That's right, a capacitor will only charge up to the voltage you give it. It's just good to rate them higher than the expected line voltage to prevent them from popping if there are any spikes.
10v or 16v shouldn't make a difference, pick whichever is physically smaller and go with that.
Thanks. I put the capacitor/resistor in today, and flying it gently low around my backyard this evening it seems to be holding altitude perfectly with no noise on the sonar. I took it to the park afterwards and flew a bit more aggressively, but looks like I still got a bit of noise on it there. I still suspect I have some electrical noise somewhere in the system so will have to figure out how to track it down or prove whether I actually do or not. Here are the logs from today anyway.
I ended up going with a 10 ohm resistor and 16v 100uF capacitor.
Yep, I stil have this same behaviour with RC filter installed and shield.
Probably noise or highcurrents somewhere.
But in flight its not noticable.
I would like to track down the source of this noise anyway. If it's enough to affect the sonar, surely it will be affecting other components in the system.
For example my minimOSD has a crosshair that flashes in the middle of the screen when it shouldn't, and also my GPS takes forever to get a 3d fix. Sometimes not even in 10 mins with the quad armed with no obstructions. My LED strips also behave weirdly when in show_leds mode too. Not sure if these are related at all or just red herrings, but I'm not sure where to start really.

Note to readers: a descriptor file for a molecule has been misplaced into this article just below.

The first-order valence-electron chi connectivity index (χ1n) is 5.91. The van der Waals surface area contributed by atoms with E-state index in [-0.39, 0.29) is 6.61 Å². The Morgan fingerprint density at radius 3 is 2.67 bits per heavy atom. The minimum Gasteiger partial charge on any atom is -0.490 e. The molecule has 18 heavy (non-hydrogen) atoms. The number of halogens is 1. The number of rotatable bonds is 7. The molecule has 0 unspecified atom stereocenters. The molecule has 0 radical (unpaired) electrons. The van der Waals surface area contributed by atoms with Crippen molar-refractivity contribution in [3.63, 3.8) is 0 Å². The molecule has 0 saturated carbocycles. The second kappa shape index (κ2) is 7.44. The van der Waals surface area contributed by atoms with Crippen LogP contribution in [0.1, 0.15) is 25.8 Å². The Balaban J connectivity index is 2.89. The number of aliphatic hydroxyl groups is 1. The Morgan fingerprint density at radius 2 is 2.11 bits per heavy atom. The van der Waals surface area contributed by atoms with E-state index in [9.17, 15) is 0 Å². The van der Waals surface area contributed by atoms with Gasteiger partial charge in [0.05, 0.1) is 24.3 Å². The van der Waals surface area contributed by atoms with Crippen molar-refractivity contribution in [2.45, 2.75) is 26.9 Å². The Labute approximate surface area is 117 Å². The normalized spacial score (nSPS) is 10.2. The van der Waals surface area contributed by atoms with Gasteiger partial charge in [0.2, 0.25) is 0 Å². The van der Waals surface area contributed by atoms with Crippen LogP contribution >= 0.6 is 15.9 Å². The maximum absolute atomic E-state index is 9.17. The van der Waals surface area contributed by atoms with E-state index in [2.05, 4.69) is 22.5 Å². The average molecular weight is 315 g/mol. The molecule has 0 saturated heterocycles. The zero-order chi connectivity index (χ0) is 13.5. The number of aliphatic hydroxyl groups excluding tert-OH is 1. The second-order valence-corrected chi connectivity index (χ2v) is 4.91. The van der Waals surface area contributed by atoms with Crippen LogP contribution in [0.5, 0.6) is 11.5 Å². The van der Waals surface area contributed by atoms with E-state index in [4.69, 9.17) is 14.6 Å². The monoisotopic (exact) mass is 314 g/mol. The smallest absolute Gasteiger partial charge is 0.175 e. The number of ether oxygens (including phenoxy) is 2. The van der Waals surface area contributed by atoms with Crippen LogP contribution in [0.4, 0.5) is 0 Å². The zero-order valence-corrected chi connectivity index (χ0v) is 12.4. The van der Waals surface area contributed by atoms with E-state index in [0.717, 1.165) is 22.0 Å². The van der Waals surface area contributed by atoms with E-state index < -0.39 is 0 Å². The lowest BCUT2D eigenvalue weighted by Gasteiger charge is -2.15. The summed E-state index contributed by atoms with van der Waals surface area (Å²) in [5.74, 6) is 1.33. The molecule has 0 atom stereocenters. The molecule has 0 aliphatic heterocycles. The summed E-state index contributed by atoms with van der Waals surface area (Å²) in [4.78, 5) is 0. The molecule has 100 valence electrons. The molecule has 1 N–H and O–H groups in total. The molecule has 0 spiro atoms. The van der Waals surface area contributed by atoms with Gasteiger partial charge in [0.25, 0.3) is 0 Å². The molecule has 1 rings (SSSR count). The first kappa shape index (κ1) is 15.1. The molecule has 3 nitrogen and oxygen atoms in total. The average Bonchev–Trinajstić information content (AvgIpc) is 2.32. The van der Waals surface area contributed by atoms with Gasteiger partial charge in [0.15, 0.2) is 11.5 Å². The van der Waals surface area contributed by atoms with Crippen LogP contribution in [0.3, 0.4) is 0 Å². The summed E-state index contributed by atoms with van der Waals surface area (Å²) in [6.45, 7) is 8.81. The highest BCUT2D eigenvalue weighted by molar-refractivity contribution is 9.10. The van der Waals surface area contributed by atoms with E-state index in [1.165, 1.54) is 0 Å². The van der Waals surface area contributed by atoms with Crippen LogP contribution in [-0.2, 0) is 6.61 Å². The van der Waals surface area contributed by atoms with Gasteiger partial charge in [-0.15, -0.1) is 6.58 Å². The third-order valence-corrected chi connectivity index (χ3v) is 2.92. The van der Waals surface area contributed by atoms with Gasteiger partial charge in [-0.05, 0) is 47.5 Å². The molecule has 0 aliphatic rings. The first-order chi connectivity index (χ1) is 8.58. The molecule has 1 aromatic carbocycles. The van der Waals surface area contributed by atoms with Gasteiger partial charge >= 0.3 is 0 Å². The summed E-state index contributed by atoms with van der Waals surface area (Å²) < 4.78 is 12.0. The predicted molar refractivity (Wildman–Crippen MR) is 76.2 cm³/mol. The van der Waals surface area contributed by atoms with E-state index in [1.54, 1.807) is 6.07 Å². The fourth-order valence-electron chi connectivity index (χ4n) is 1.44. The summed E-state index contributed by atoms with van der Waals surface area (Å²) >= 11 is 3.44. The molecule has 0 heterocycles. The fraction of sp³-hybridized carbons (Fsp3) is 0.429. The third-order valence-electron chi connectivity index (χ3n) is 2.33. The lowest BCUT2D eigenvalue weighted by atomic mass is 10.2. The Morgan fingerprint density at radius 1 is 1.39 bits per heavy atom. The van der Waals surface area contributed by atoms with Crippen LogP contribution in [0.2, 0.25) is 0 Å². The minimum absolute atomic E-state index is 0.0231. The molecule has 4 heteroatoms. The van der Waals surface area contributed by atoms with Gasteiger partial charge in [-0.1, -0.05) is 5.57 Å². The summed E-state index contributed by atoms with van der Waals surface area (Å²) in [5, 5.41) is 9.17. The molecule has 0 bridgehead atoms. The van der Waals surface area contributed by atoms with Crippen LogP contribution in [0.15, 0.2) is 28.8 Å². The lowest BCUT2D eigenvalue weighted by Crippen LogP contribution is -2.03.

I found my GPS to be very sensitive to power supply noise. Using even slightly dirty power caused a HUGE decrease in signal strength and visible sats.
I got OK performance from soldering a capacitor across my power supply, but will implement a proper filter soon.
Which power supply would you solder that across? The main one coming into the APM from the ESC? And would it be the same sort of filter that goes across the sonar power supply? Eg 10 ohm resistor and 16v 100 uF capacitor?
Since my dirty power was coming from a cheap Chinese USB to serial adapter I just put the cap across the 5V wire and the ground right at the USB connector. A resistor also inserted in the 5V line would be a proper filter.
If you can determine the frequency of the noise you can calculate the values to create a low-pass filter for your system like you describe. I wouldn't just choose values at random.
Gave in and pretty much re-wired the whole quad. Twisted all of the power wires and just cleaned out all of the routing in general. I have a pretty much perfect sonar signal now though!
Just wanted to post here the fact that we should be using a RF choke instead of a resistor. They are around the same price and size and will do a better job and won't suffer from voltage drops.
More infor can be found here